Voeun Vuthy under oath at the ECCC last year. Photo supplied
Voeun Vuthy under oath at the ECCC last year. Photo supplied

“As to exhibiting human skulls and other bone remains for the populace and the tourist to gloat on, this has never been done originally for historical purposes. Or even as signs that there was a prison-extermination centre nearby,” he says.

“No, this was just, in the People’s Republic of Kampuchea [PRK] days, a main component of the revisionist image of the Democratic Kampuchea regime.”

It showed, he said, a perversion of communism to the point where it was “genocidal”.

“Just as the world public opinion has been aghast by films showing heaps of bodies found in the Nazi concentration camps after the fall of Nazi Germany, so skulls and bones have been meticulously collected and exposed for all to witness the horrors of ‘Polpotism’.”

Beyond the act of digging itself, a fraught debate exists about what to do with human remains once they are above ground. In a 2010 article titled Buddhist cremation traditions for the dead and the need to preserve forensic evidence in Cambodia, Wynne Cougill tackled the competing claims of study and spirituality.

At first, she writes, the bones were viewed as evidence of crimes and were indeed used to justify the Vietnamese-backed PRK control of the country at a time when the United Nations continued to consider the Khmer Rouge the legitimate government.

And while memorial efforts were generally supported by the government - Hun Sen issued a directive in 2001 ordering authorities to cooperate with preservation - the religious community and the people, it was the late King Norodom Sihanouk who began raising objections and calling for mass cremations of the bones.

“Many Cambodians believe that cremation and other rituals for the dead help ease the deceased’s transition to rebirth,” Cougill writes.

“In the case of especially inauspicious deaths, such as by violence or accident, it is widely believed that the dead person’s spirit or ghost remains in the place where he or she died.”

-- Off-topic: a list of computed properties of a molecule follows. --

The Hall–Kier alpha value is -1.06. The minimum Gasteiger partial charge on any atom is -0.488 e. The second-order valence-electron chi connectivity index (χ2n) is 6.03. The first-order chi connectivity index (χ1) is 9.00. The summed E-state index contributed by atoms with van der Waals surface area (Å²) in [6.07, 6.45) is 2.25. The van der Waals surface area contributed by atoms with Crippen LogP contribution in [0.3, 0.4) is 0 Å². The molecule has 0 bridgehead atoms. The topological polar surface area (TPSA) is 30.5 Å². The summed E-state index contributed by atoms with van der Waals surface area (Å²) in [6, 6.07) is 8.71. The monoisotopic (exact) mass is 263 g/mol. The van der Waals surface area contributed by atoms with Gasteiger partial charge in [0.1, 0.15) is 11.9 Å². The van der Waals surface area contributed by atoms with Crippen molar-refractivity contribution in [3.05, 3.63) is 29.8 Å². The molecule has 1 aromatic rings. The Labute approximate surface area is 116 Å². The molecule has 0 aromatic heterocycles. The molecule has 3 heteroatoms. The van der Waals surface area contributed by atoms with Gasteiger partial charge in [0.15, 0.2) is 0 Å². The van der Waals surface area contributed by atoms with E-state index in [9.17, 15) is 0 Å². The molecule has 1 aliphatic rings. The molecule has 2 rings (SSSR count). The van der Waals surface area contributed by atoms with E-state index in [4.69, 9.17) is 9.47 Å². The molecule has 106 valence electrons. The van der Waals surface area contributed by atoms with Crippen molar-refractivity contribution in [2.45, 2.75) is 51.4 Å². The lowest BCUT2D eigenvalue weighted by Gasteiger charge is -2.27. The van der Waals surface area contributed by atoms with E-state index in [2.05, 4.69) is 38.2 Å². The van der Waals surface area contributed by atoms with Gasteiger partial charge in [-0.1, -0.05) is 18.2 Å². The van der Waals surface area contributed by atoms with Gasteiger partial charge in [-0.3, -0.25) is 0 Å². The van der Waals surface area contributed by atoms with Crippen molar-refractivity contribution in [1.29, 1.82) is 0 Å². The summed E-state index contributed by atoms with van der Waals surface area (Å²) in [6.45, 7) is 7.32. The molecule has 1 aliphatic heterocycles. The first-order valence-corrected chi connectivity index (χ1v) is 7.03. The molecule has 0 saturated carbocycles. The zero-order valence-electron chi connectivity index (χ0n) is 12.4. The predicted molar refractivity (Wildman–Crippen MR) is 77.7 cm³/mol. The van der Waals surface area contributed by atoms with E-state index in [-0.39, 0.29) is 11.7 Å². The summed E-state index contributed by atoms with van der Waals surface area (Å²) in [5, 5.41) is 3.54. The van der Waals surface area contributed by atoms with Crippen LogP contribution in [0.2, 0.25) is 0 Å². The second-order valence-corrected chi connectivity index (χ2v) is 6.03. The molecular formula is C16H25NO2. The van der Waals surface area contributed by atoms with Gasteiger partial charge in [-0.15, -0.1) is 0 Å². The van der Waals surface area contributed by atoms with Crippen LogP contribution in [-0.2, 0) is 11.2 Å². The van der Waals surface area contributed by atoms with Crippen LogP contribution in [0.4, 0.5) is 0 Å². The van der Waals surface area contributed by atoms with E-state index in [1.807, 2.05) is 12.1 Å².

Cougill goes on to quote a researcher who said “to have uncremated remains on display is considered by some to be a great offence, and tantamount to a second violence being done to the victims”.

King Sihanouk’s views saw the removal of a gauche map of Cambodia crafted from 300 skulls of the dead with rivers rendered in blood-red paint from the Tuol Sleng Genocide Museum.

Also in line with his wishes, a DC-Cam exhibit of 10 skulls in 2004 was placed in a private room, not on public display, after weighing their social function as a reminder with the King’s wishes, driven by spirituality.

“Although the spirit no longer lives in the bones, people feel the bones should not be sealed so the spirit can access them,” Chhang wrote in a note on the exhibition at the time.

“Ideally, families should cremate the remains of the dead and store the ashes in a stupa to liberate the victims’ souls for reincarnation.”

But as identifying individuals has so far been elusive, Locard sides with the late King, especially when considering the image Cambodia projects in the future.

“I really am of opinion that digging, or examining more remains, will not be of much use, as researchers have already found what weapons were used to slaughter victims. And that some bear traces of torture,” he said.

He added once the tribunal concluded, there should be mass cremations for those bones, which he hoped would mean Cambodia would “stop being identified to these ghastly skulls that stare at us from their empty sockets”.

But for Vuthy, unearthing more remains is not for show; it’s about scientific substance. The denial to excavate further means certain answers may always be buried.

“We are researchers; we are interested in the science we work for our research, not for other reasons. We are only thinking of finding out the real evidence,” Vuthy says.